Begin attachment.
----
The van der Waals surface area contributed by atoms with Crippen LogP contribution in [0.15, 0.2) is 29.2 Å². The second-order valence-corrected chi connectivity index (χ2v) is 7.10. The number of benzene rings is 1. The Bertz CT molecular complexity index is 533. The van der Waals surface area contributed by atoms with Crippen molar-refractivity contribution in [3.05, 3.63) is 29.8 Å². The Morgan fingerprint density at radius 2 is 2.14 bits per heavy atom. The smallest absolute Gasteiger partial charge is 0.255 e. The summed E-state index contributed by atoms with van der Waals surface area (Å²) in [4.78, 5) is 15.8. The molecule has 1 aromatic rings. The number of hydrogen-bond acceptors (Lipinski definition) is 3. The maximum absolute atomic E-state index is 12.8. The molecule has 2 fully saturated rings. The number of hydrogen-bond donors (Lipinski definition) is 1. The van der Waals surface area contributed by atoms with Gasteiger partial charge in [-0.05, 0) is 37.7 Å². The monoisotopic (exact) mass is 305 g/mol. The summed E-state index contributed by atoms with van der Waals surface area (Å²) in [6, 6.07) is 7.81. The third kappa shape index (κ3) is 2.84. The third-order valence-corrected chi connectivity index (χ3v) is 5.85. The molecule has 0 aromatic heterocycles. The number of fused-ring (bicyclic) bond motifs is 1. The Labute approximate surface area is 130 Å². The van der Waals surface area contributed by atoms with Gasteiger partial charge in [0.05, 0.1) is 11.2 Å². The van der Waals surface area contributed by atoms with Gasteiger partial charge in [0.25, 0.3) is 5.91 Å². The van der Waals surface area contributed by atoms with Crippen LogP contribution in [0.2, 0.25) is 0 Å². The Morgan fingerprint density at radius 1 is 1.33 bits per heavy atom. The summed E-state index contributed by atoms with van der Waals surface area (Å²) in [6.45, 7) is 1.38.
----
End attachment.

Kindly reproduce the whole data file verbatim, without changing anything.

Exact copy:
The van der Waals surface area contributed by atoms with Crippen LogP contribution in [0.15, 0.2) is 29.2 Å². The second-order valence-corrected chi connectivity index (χ2v) is 7.10. The number of benzene rings is 1. The Bertz CT molecular complexity index is 533. The van der Waals surface area contributed by atoms with Crippen molar-refractivity contribution in [3.05, 3.63) is 29.8 Å². The Morgan fingerprint density at radius 2 is 2.14 bits per heavy atom. The smallest absolute Gasteiger partial charge is 0.255 e. The summed E-state index contributed by atoms with van der Waals surface area (Å²) in [4.78, 5) is 15.8. The molecule has 1 aromatic rings. The number of hydrogen-bond acceptors (Lipinski definition) is 3. The maximum absolute atomic E-state index is 12.8. The molecule has 2 fully saturated rings. The number of hydrogen-bond donors (Lipinski definition) is 1. The van der Waals surface area contributed by atoms with Gasteiger partial charge in [-0.05, 0) is 37.7 Å². The monoisotopic (exact) mass is 305 g/mol. The summed E-state index contributed by atoms with van der Waals surface area (Å²) in [6, 6.07) is 7.81. The third kappa shape index (κ3) is 2.84. The third-order valence-corrected chi connectivity index (χ3v) is 5.85. The molecule has 0 aromatic heterocycles. The number of fused-ring (bicyclic) bond motifs is 1. The Labute approximate surface area is 130 Å². The van der Waals surface area contributed by atoms with Gasteiger partial charge in [0.05, 0.1) is 11.2 Å². The van der Waals surface area contributed by atoms with Gasteiger partial charge in [0.25, 0.3) is 5.91 Å². The van der Waals surface area contributed by atoms with Crippen LogP contribution in [0.2, 0.25) is 0 Å². The Morgan fingerprint density at radius 1 is 1.33 bits per heavy atom. The summed E-state index contributed by atoms with van der Waals surface area (Å²) in [6.45, 7) is 1.38.